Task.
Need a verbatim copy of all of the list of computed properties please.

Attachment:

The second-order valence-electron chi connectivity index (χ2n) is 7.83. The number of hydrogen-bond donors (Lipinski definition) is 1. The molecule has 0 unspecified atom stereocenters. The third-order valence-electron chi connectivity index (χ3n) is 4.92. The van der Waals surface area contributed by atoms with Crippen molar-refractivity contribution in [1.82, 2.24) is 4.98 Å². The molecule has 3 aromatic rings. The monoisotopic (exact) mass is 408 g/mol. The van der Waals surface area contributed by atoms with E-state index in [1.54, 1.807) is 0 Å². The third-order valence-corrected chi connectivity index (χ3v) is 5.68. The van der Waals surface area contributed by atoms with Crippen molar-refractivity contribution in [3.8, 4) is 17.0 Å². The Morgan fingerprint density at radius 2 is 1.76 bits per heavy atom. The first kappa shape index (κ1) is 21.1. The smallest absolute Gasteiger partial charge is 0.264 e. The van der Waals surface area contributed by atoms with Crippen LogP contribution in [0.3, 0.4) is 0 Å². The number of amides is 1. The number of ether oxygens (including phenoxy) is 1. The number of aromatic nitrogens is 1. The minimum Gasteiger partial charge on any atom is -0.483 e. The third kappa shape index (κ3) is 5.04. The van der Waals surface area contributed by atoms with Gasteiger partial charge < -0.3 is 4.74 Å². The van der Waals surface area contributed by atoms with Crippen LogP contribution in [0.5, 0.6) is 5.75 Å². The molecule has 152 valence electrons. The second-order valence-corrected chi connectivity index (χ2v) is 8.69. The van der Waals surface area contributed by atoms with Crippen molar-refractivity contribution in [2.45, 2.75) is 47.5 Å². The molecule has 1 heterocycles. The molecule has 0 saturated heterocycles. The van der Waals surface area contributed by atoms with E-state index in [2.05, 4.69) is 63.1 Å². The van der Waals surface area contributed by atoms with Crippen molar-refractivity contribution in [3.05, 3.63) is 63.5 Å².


The second-order valence-electron chi connectivity index (χ2n) is 7.83. The number of hydrogen-bond donors (Lipinski definition) is 1. The molecule has 0 unspecified atom stereocenters. The third-order valence-electron chi connectivity index (χ3n) is 4.92. The van der Waals surface area contributed by atoms with Crippen molar-refractivity contribution in [1.82, 2.24) is 4.98 Å². The molecule has 3 aromatic rings. The monoisotopic (exact) mass is 408 g/mol. The van der Waals surface area contributed by atoms with E-state index in [1.54, 1.807) is 0 Å². The third-order valence-corrected chi connectivity index (χ3v) is 5.68. The van der Waals surface area contributed by atoms with Crippen molar-refractivity contribution in [3.8, 4) is 17.0 Å². The Morgan fingerprint density at radius 2 is 1.76 bits per heavy atom. The first kappa shape index (κ1) is 21.1. The smallest absolute Gasteiger partial charge is 0.264 e. The van der Waals surface area contributed by atoms with Crippen LogP contribution in [0.3, 0.4) is 0 Å². The number of amides is 1. The number of ether oxygens (including phenoxy) is 1. The number of aromatic nitrogens is 1. The minimum Gasteiger partial charge on any atom is -0.483 e. The third kappa shape index (κ3) is 5.04. The van der Waals surface area contributed by atoms with Gasteiger partial charge < -0.3 is 4.74 Å². The van der Waals surface area contributed by atoms with Crippen LogP contribution in [0.5, 0.6) is 5.75 Å². The molecule has 152 valence electrons. The second-order valence-corrected chi connectivity index (χ2v) is 8.69. The van der Waals surface area contributed by atoms with Crippen molar-refractivity contribution in [2.45, 2.75) is 47.5 Å². The molecule has 1 heterocycles. The molecule has 0 saturated heterocycles. The van der Waals surface area contributed by atoms with E-state index in [2.05, 4.69) is 63.1 Å². The van der Waals surface area contributed by atoms with Crippen molar-refractivity contribution in [3.05, 3.63) is 63.5 Å².